THE operators of Junee Correctional Centre have gone to ground over claims drug use is rife throughout the facility.
Revelations from a former prisoner during an inquest at the Wagga Coroner’s Court claimed the use of illegal drugs such as oxycontin, heroin, marijuana and speed was common, especially on weekends.
Anthony James Van Rysewyk, an inmate at the facility, was found dead as a result of a heroin overdose on May 8, 2011, but could have died overnight.
A spokesman from GEO Australia, which manages the privately operated prison, refused to comment on the matter until the conclusion of the inquest.
But Brett Collins, the co-ordinator of Justice Action (JA), a community-based group which targets abuse of authority, said the stark reality was that drugs were central to the prison experience.
“It’s happening at all prisons across the state,” Mr Collins said.
“You have a smorgasbord of drugs in prison ... you have an extremely high density of drug users.
“You can’t seal a prison, there’s no such thing as a drug-free prison, they don’t exist.
“(Prison officers) enforce rules which create a drug-free prison and they are the ones who are constantly caught corruptly channeling drugs inside.
“It’s easy to blame visitors, you’re taking the heat off prison officers.”
Mr Collins said heroin and speed were “drugs of choice” given they only last in the blood for a short time and were easy to secrete.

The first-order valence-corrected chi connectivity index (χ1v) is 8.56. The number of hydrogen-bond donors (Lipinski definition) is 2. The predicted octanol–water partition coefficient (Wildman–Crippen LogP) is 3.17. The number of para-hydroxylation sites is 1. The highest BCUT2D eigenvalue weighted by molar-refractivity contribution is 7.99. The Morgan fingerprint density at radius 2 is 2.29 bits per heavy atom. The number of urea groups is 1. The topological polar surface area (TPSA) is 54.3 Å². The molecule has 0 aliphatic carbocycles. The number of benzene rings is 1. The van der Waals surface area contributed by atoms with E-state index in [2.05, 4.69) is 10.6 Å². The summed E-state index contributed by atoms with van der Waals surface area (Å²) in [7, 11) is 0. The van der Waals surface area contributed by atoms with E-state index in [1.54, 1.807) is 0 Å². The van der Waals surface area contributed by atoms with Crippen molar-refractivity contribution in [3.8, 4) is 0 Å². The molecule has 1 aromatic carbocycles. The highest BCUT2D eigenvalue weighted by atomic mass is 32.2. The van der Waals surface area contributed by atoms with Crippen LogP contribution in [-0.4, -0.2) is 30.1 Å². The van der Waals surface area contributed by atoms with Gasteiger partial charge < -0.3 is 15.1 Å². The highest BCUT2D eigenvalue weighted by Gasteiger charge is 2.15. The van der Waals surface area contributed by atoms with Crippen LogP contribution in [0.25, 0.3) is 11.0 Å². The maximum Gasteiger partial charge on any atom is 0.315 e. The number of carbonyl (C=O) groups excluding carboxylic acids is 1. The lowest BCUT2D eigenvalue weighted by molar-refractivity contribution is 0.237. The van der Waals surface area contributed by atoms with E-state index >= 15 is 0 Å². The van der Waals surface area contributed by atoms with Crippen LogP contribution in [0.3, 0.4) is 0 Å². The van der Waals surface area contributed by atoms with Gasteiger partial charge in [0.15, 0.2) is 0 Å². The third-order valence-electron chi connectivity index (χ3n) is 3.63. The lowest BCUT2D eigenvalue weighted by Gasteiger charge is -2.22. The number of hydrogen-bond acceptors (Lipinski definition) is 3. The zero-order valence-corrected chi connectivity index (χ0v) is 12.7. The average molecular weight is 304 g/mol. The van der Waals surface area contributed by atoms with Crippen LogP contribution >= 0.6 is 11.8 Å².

He highlighted an ICAC inquiry in Windsor earlier this year that revealed corrupt conduct by a prison officer at the Long Bay Correctional Centre.
A statement on the JA website said the group recognises “all deaths in custody, under any circumstance, as the ultimate failure in the duty of care that is incumbent upon police and corrective services to fulfil”.
It is currently in negotiations with the shadow spokesperson for justice for a public inquiry into a number of recent deaths in custody, including that of a woman from a suspected drug overdose at the Dillwynia Correctional Centre in Sydney earlier this year.
Two former jail inmates and witnesses at the Wagga inquest, who can’t be named for legal reasons, told the court a drug prescribed to get inmates off heroin, known as BEWP or buprenorphine, was often smuggled out of the medical clinic and traded within the prison, along with used syringes.
One also questioned checks on visitors to the jail, telling the court contact was at the discretion of officers.
Inmates are strip searched, but not cavity searched after visits.
A spokeswoman for the NSW Attorney General and Minister for Justice Greg Smith also refused to comment ahead of the coroner’s recommendation.